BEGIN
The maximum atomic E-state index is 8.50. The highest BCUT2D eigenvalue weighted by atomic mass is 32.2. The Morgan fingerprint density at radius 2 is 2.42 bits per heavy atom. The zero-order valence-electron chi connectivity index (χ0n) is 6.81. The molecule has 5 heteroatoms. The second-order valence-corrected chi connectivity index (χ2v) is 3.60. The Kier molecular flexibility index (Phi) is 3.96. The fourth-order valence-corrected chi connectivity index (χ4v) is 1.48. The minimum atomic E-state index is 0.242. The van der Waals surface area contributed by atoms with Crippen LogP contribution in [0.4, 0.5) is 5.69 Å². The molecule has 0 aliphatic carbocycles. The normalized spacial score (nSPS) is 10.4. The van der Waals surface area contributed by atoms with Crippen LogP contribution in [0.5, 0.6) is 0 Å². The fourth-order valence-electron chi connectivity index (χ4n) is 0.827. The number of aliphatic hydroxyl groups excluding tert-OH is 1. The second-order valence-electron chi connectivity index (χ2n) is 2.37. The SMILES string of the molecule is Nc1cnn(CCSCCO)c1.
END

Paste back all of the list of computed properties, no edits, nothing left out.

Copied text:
The maximum atomic E-state index is 8.50. The highest BCUT2D eigenvalue weighted by atomic mass is 32.2. The Morgan fingerprint density at radius 2 is 2.42 bits per heavy atom. The zero-order valence-electron chi connectivity index (χ0n) is 6.81. The molecule has 5 heteroatoms. The second-order valence-corrected chi connectivity index (χ2v) is 3.60. The Kier molecular flexibility index (Phi) is 3.96. The fourth-order valence-corrected chi connectivity index (χ4v) is 1.48. The minimum atomic E-state index is 0.242. The van der Waals surface area contributed by atoms with Crippen LogP contribution in [0.4, 0.5) is 5.69 Å². The molecule has 0 aliphatic carbocycles. The normalized spacial score (nSPS) is 10.4. The van der Waals surface area contributed by atoms with Crippen LogP contribution in [0.5, 0.6) is 0 Å². The fourth-order valence-electron chi connectivity index (χ4n) is 0.827. The number of aliphatic hydroxyl groups excluding tert-OH is 1. The second-order valence-electron chi connectivity index (χ2n) is 2.37. The SMILES string of the molecule is Nc1cnn(CCSCCO)c1.